The U.S. economy is slowly climbing out of this nasty recession, and for the moment, new car sales are surging once again. But the long-term future doesn't look very bright for a lot of reasons, including ones that car companies alone won't be able to fix.
The Atlantic recently published a rather fascinating General Motors presentation that analyzes the current state of the economy and U.S. new car sales, as well as what it means for long-term growth.
In a nutshell, it says that new cars are getting more and more expensive and possibly leaving younger people and lower-income people in the dust.
Their presentation also addresses the now-infamous Millennial problem — that younger people aren't buying cars on the same level as their parents — but wisely, it determines that unemployment and student loan debt are the biggest factors behind that, not because they only care about cell phones and Facebook, a narrative that so many media outlets are all to eager to run with. That makes sense since GM's chief economist is one of the few who seems to understand the reality of that situation.
But this GM analysis acknowledges the troubled nature of the new car market, it ends on an optimistic note that I'm not sure they should be taking. Let's take a look.
First, recovery from this recession has been much slower than other ones. That makes sense — after all, our current downturn has been described as the worst since the Great Depression. Recovery has been especially slow for unemployment. If people don't have good paying jobs, or even jobs, they're probably not going to be buying new cars.
At the same time, new car costs (when adjusted for inflation) are higher than ever and continue to rise, as do the fixed and variable costs associated with car ownership. It's more expensive than it has ever been to buy a car and keep one. Gas prices keep rising as well. That's not encouraging, is it?
As a result, The Atlantic notes, is that the U.S. car market keeps getting older and richer. That's what we've seen before as well. Remember the retired guy who buys Mustangs two at a time? The median household income for people who buy new cars is higher than the national average, the gap between the two has been on the rise since at least the 1990s.
There's something else here that's very important to note that GM leaves out. They forget to mention that income, when adjusted for inflation, has remained nearly flat since the 1970s except among the wealthiest of the wealthy. And yet the cost of new cars — and everything else — is climbing. Clearly, something has to give here.
Then we get into the part about young people and cars. Their story says, as we have heard before, that the rate of driver's license ownership among people aged 16-24 is plummeting. Young people also have some of the highest auto insurance premiums.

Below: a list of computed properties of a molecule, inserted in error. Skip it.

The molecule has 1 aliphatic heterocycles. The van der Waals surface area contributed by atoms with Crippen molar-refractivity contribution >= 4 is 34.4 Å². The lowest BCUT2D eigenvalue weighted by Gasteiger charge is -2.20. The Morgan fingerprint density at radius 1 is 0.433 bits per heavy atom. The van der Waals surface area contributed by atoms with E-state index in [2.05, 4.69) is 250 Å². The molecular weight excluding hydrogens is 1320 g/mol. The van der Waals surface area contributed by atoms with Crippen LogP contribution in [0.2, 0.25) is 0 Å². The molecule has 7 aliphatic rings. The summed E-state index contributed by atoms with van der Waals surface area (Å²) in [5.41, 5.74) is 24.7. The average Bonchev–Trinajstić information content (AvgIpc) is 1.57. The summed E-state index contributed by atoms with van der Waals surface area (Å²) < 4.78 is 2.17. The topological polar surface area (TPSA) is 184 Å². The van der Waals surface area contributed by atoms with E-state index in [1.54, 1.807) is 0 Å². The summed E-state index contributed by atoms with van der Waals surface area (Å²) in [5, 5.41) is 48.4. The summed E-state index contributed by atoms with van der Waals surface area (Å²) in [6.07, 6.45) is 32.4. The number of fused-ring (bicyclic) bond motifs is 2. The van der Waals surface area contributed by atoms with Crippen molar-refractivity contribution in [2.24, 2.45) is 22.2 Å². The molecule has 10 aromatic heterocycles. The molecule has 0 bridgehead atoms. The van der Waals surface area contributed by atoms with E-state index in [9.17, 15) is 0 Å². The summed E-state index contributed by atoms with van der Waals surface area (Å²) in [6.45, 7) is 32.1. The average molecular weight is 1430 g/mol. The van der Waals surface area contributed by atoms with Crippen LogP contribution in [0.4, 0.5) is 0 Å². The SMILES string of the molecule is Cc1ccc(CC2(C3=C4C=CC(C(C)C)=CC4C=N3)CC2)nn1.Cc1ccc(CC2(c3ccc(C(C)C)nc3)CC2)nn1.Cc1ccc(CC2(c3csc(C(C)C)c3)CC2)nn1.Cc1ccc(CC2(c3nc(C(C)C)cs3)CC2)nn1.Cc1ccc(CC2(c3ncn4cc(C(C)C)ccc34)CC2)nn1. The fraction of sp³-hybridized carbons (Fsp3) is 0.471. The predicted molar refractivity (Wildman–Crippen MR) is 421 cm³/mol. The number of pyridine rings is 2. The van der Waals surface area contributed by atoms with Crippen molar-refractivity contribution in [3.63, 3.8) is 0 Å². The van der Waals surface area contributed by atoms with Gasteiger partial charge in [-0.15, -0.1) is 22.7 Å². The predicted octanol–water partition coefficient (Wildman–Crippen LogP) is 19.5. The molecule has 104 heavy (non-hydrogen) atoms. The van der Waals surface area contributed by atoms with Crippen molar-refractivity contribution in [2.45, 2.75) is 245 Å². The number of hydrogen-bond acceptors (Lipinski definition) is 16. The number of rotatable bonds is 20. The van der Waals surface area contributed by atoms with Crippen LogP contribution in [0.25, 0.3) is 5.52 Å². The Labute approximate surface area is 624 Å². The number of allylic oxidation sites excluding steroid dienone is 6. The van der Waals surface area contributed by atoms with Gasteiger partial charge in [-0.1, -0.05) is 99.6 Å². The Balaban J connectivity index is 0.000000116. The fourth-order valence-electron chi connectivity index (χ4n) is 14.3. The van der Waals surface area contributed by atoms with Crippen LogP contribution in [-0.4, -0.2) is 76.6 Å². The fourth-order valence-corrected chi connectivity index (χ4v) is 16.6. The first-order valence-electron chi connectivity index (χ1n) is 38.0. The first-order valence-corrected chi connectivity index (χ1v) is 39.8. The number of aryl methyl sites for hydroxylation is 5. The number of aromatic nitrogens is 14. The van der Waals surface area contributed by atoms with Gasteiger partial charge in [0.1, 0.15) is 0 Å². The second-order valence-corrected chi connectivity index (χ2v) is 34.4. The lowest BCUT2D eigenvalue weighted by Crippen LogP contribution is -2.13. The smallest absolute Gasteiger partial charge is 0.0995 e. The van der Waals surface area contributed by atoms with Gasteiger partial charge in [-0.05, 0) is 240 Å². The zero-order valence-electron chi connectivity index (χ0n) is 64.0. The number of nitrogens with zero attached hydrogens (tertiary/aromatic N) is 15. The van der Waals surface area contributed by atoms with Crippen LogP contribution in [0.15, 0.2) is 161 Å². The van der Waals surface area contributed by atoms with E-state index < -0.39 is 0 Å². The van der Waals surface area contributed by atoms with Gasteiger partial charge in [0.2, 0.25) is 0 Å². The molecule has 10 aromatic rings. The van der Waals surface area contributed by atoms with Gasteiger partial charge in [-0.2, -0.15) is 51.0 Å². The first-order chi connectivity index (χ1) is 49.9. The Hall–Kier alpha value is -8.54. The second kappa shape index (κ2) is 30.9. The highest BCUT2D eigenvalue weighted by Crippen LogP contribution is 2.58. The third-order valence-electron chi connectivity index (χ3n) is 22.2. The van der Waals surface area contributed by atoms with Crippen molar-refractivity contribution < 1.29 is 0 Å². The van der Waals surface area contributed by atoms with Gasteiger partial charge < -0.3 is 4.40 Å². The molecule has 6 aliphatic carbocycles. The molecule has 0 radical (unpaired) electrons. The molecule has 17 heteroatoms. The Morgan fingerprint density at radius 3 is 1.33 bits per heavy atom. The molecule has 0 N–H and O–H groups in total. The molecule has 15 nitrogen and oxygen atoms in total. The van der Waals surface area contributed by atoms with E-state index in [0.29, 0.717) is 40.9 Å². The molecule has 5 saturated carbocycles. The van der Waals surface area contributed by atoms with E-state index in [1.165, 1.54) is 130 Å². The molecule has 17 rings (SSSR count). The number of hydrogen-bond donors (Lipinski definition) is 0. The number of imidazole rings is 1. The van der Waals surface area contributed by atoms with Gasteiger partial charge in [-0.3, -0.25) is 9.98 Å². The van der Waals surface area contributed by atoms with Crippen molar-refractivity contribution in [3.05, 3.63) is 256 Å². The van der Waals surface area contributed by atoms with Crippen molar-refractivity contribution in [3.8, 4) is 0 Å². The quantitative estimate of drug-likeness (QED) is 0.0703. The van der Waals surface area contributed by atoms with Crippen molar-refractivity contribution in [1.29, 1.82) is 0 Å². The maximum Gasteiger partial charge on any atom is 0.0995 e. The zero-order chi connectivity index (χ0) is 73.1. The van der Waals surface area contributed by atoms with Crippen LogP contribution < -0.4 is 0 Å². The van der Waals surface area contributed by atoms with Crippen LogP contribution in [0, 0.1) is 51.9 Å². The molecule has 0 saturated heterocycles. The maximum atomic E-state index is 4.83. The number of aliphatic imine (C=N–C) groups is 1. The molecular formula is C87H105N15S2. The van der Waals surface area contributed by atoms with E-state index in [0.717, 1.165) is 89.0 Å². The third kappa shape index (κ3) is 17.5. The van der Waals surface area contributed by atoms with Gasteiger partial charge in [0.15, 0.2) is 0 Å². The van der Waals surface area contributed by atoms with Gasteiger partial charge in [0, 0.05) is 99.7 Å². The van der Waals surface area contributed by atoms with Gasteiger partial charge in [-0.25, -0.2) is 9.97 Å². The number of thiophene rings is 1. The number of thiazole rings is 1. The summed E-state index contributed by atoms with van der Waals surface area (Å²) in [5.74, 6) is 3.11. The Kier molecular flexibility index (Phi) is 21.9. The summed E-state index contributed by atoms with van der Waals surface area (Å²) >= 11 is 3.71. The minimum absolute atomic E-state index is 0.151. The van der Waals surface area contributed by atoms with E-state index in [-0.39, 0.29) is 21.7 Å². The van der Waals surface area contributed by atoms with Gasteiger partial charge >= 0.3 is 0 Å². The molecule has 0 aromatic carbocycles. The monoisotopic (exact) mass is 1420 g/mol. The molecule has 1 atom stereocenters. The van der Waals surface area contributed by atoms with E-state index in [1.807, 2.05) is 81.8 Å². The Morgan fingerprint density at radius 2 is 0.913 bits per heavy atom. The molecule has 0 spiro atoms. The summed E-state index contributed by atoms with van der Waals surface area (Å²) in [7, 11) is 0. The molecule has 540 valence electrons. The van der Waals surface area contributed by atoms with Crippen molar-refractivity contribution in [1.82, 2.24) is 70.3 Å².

And then there's the problem of student loan debt. College is more expensive to attend than ever before, and student loan debt rates have climbed with those costs. When you're paying $400 a month in loan payments you won't be able to pay off until you're in your 40s, how can you even think about a new car payment?
It's not cell phones or Twitter. It's money, plain and simple. Combine student loan debt with youth unemployment levels standing at 16 percent in August, income stagnation, and a general desire by many younger people to live in large cities where they don't necessarily want or need cars, and you have a kind of recipe for disaster for new car sales.
GM walks away from all this with some optimism I'm not sure is warranted. They say that since the average age of cars on the road continues to rise — those cars, they presume, will have to be replaced eventually — there is "pent-up demand" for new cars just lurking around the corner.
Yeah, maybe. But who the hell is supposed to be buying them? We've just outlined all the reasons why the younger generation, the generation supposedly poised to replace their parents and grandparents as the ones buying Mustangs two at a time, are essentially screwed. With so much debt, unemployment, flat income and ever-increasing car costs to overcome, how are they ever supposed to get to that point?
As The Atlantic notes in their subhed, the auto industry is "in danger of leaving behind the poor and the young." This observation seems pretty astute to me.
So how do we get out of this hole we're in? It really doesn't seem like there is any one obvious answer. Maybe it means new cars need to get cheaper, and not more expensive. It also could mean that we as a nation need more of a commitment to boosting wages at the lower, middle, and middle-upper levels so we can finally reduce this massive wealth gap and get incomes back on track. (Yeah, that last one doesn't seem very likely to me either.)
Either way, while the new car market is booming at the moment, it's hard to look at all these trends and be optimistic about the future. In the meantime, it's more proof than ever that empty wallets — not iPhones — are keeping younger people out of new cars.
Just how long that will last is the question.
Top photo credit Shutterstock
Photos credit GM